Strategic Planning Day – births, deaths and marriages?

Some practitioners are announcing the death of strategic planning while many organisations remain wedded to it and hire consultants like us to perform the role of midwife, turn up at the birth with flip chart and survey monkey data and deliver a healthy, well-worded plan. So, should the strategic plan be buried or nurtured?  My observations are that behind any useful strategic plan in the social policy/social services sector are ongoing conversations by board, staff and others that deal with:

  • clarity about the problem the organisation wants to solve or the aspirations it wants to achieve (the what)
  • clarity about the methods for service delivery or the theory of change that dictate how to act (the how)
  • clarity about finance and other resources that reveal the capacity for action (the who, when and where).

Without that clarity, strategic planning day discussions can attempt to gain some of those insights or decisions, but the plan is likely to be part fiction. If the clarity is there already it’s probably a sign that research, future-focused discussions and decision-making is alive and well in the organisation, so the strategic plan is a like mirror that reflects the image of a healthy entity.

I’m inclined to think it is better to schedule these vital discussions as a regular part of governance rather than put too many eggs into the special planning day spectacular.  The organisation’s statements about its vision, values, purpose and so on can be published progressively in web sites, annual reports and all the key communications to stakeholders.  There are not too many people who go searching for stand alone strategic plans. They are not necessarily the best ways to reach those who want to know about the organisation.  What matters are the strategy discussions that foster shared board-staff-member understanding and agreement about the core purposes and directions.  Would facilitation of such discussions be a better way for consultants to contribute? Or are they best done in-house so that capacity for strategy is home-grown?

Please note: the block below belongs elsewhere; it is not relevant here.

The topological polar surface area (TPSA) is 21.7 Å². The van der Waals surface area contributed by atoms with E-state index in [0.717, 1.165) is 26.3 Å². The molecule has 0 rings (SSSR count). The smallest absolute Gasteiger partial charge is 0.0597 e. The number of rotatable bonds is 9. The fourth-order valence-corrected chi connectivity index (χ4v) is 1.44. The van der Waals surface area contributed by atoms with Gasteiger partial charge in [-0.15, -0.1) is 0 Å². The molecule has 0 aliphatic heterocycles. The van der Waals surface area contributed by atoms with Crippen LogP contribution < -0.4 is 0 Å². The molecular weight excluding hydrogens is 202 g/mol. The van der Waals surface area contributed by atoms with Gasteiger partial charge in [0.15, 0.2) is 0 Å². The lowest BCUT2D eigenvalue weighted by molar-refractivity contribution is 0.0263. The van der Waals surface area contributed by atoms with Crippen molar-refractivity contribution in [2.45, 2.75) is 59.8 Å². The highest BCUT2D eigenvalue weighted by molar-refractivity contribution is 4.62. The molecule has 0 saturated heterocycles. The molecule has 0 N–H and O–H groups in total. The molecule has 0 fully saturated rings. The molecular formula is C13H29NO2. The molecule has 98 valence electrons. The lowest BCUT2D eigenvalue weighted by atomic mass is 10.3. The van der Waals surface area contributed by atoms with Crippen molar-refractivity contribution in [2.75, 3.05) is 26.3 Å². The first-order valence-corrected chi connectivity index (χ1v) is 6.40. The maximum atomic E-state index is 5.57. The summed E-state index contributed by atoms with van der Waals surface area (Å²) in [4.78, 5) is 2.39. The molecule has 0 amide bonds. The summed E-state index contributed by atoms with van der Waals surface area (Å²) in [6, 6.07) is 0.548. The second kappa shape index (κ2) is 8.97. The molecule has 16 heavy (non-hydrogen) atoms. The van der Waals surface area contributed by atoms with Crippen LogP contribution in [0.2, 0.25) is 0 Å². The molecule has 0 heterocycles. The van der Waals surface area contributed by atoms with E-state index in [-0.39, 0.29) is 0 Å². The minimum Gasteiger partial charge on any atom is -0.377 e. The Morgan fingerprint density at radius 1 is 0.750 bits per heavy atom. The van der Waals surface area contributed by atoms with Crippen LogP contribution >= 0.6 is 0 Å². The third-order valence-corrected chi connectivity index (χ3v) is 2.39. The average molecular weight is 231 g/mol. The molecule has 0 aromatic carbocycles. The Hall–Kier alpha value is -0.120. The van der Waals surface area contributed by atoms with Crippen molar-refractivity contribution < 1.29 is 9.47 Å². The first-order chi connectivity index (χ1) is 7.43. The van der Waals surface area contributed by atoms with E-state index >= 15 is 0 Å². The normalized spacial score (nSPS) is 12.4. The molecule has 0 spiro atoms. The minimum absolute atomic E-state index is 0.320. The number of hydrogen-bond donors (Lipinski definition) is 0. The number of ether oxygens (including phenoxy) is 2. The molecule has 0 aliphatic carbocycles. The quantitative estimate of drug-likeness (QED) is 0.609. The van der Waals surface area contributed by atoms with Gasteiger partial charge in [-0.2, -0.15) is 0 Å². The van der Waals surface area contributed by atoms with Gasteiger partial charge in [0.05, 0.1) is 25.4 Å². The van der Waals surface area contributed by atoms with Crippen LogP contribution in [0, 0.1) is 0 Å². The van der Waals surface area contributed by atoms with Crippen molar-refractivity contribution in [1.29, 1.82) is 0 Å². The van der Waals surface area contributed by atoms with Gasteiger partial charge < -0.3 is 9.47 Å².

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One thought on “Strategic Planning Day – births, deaths and marriages?

  1. This is a great insight. I often come away from planning days thinking “lots of that will never happen”. I think it’s because people take time out from their day to day activities to think big, but when they get back to running their busy organisations they find they don’t have time for a lot of those big ideas. Paul Kelly has a great song that’s kind of relevant – “little decisons are the kind I can make, big resolutions are so easy to break”.

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